Giving Compass’ Take:
• This research-informed guide is designed to help funders find and ask the right questions to achieve responsible data sharing.
• Who are you sharing data with now? How is data being shared? Who should be receiving data?
• Learn more about the importance of clear and useful data sharing.
Data and digital technologies are changing the way that international development programs are implemented. For years, donors, implementers, and host-country governments have turned toward evidence-driven programming to maximize the impact of development efforts.
These exciting developments have also brought new tensions. A push for greater openness—epitomized by data sharing requirements within USAID’s Development Data Policy —promises to make evidence and information available to a wider audience than ever before. At the same time, such data sharing has reignited debates about data ownership, privacy, and informed consent. In both developed and developing countries, high-profile privacy incidents have eroded public trust in the ability of governments and private companies to keep data secure. All of this happens against a backdrop of increasing private-sector involvement in development, where differing norms and cultures of data use can come into conflict.
This document aims to provide USAID staff and local partners with a framework for identifying and understanding risks associated with development data. It is meant as a conversation starter—to highlight important concerns and provide actionable advice—to help those who use data in development programs maximize utility while also managing risk. By starting to have conversations around responsible data practices, staff and partners will begin to build competency in this area. USAID’s Journey to Self Reliance includes supporting countries to build their own technological capacity and readiness by taking ownership of their data and being held accountable that it is kept safe.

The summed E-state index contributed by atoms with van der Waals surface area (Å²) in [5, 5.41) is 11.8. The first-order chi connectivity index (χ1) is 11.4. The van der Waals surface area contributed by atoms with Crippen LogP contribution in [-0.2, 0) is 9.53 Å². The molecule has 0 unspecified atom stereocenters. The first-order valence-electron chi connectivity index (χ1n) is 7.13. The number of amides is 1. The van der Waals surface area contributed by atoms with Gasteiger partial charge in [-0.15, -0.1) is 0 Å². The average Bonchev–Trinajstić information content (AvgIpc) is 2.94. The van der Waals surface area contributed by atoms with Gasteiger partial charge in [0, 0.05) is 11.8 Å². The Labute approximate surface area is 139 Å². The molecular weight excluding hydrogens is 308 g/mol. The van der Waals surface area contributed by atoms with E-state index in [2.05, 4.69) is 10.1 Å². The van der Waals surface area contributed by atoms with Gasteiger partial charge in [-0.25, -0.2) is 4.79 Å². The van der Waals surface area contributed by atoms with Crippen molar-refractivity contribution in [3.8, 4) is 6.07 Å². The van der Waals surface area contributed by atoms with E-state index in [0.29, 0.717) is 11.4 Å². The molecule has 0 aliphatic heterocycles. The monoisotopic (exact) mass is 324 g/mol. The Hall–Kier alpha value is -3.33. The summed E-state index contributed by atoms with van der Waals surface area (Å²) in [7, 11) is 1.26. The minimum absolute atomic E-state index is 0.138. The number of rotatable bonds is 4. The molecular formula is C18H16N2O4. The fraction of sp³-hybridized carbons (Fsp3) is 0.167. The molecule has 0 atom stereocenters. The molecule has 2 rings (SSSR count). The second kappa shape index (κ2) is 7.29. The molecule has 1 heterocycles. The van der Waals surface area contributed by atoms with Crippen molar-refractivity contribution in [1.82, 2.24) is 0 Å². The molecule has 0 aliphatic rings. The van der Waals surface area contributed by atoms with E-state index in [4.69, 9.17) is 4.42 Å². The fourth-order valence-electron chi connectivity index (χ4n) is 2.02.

Each section of this document provides resources for specific questions that may arise during your work using data. There are also tools and tips for how to help guide discussions or navigate areas of responsible data practice that may be unclear or a point of tension. Tools are provided to help you think through hard questions—not necessarily to answer those questions.
Data use — Data can be used to maximize the efficiency and effectiveness of programs and activities, with the goal of improving outcomes. They can help us target interventions to the people or communities who will benefit the most. When shared with others, data can help us to build support and consensus by communicating challenges and possible solutions. Some programs share data directly with the people we serve, helping them to make more informed decisions about their own health or livelihoods. Intended use should guide our decisions about data collection and management in order to avoid needless expense or risk.
Privacy and security — Data carry substantial risk, both for data subjects and for data stewards (e.g., implementers and donors). We are responsible for taking appropriate measures to minimize the risk to individuals based on data that is collected.
Transparency and accountability — We are also responsible for sharing information with the people affected by our projects, host-country governments, and the U.S. taxpayers who fund our work. We need to be transparent about our programs and whether they are effective. We should also use data to improve the planning, effectiveness, and efficiency of future programs and activities. We should make data openly available for the public good. We should encourage the application of existing data to new purposes with the goal of achieving breakthroughs and insights.
These three areas are frequently in tension with one another. Understanding these tensions and working to balance them can help us work responsibly and highlight questions about risk and benefit surrounding our data. For example, a single-minded focus on data use might lead to over-collection of sensitive data, leading to potential privacy risks. On the other hand, if we prioritize privacy and security above all else, then we might delete data soon after collection. If done carelessly, this could compromise the records retention necessary for transparency and accountability.